September 13, 2008

Femme of the Week: Elisabeth Vigee-Le Brun

In tradition with Heather and her longgg posts, I present the lovely, Elisabeth Vigee-Le Brun! This familiar femme was gifted with the talent for painting from her father, whom was also an artist. Elisabeth Vigee was born in Paris, April 16, 1755. She began drawing at a young age, and was practicing in the halls of the Louvre by her early teen years. She was one of those kids who 'draw everywhere' even on walls *shudder* Some of her inspirations aside from her father were Rubens, Rembrandt Vandyke and Greuze. In her memoirs, she remembered receiving the following advice, "do not follow any particular school. Nature is the best master, If you study it diligently you will never get into any mannerisms." The idea of naturalism followed Vigee as she developed a specific style of her own.

Vigee was beautiful and grew more so as she matured. Many books on her recall the fact that men would come to her for portraits- merely to look her up and down for a few private hours. When she felt uncomfortable she would tell them they need to look away from her because she was trying to paint their eyes. She was already earning a good amount of money from painting when her mother re-married and her stepfather began to collect all her earnings. She did not care for the man at all and he apparently even wore her own fathers clothes.

Possibly in an effort to leave her home situation, Vigee did not refuse the proposal of Monsieur Le Brun. Monsieur Le Brun owned a valuable art collection and Vigee was allowed to copy works from it. He new her talent would only develop and was quick to marry her. She soon found after becoming his wife that her husband was just as her step father had been with money. Her money. She tried to increase her income by setting up a 'school' where she taught a painting class for a few hours a day. She was just in her twenties and after a few courses felt that she was 'too lively to be a teacher.' She was in fact too busy.

Vigee-Le Brun had many sittings per month and commissions constantly came in. She had a daughter in 1779 and shortly after she painted a portrait of Marie Antoinette. Then another. And another! At first she was very timid and quiet when Marie was around. At one sitting she fumbled and dropped all her brushes on the ground. As she turned red, Marie jumped up to help her pick them up. Their friendship grew after this episode because Vigee-Le Brun was much more comfortable with Marie. The two would sometimes sing duets during sittings, and Vigee-Le Brun had confessed that the Queen was not always in tune.

Vigee-Le Brun also had the chance to meet Louis XVI. Louis remarked on her talent and, blushing, said "I do not understand much about painting, but you have made me love it."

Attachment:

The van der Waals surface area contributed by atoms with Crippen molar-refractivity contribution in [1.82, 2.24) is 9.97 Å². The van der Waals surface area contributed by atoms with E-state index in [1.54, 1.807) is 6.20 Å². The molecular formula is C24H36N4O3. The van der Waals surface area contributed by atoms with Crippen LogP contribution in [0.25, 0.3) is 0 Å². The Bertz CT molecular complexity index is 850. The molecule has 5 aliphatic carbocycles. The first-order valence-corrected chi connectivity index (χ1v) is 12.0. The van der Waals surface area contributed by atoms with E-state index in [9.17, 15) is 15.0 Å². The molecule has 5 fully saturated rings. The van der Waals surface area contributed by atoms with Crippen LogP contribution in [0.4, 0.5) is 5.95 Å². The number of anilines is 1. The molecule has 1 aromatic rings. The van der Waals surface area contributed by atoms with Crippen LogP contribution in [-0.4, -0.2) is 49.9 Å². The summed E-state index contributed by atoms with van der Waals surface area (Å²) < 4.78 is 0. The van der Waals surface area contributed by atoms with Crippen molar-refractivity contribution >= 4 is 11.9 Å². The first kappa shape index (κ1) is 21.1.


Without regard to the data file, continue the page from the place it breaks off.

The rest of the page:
One of my favorite moments of Vigee-Le Brun's life and career as a painter was when she was commissioned to do several paintings of Madame du Barry. Vigee had the chance to enter Mdm du Barry's salon and in front of a crackling fire Mdm du Barry told her stories and gossip of the court of Louis XV.

When the revolution dawned she left immediately for her safety and refused to hear any news on France. She settled in St. Petersburg. After the Revolution had ended she returned to Paris and was warmly welcomed. She visited her remaining friends, and at a concert the audience, "turned and applauded her. She was much touched, and answered with tears." Vigee-Le Brun died in Paris, May 29, 1842.

September 10, 2008

The definition of Bouffant!


French, from Middle French, from present participle of bouffer to puff


puffed out bouffant hairdos, bouffant veil

September 09, 2008

In Health and In Sickness: Fashion at Heart

Christian Lacroix
In 1774 Louis XV died of the debilitating and beauty destroying small pox. There was a concern that his grandson Louis XVI would also succumb to the disease. Lucky for Marie Antoinette, her mother faced her own panic when her daughter in law fell ill and passed away from the illness.

September 08, 2008


I just got a fabulous new perfume, and the scent is Croquembuche. I just love it and suggest you try it! A little about the tasty treat....

Croquembouche typically looks like this (right). It is composed of light cream (mousse or custard and can be in a variety of flavors) filled pastry puffs, and they are typically towered on one another. The finished tower is then sealed with hot crack caramel (like...345 degrees super hot) and when this cools the tower can be decorated or eaten by cracking off the puffs. Delicious!
And how did this fun and fancy dessert come to be??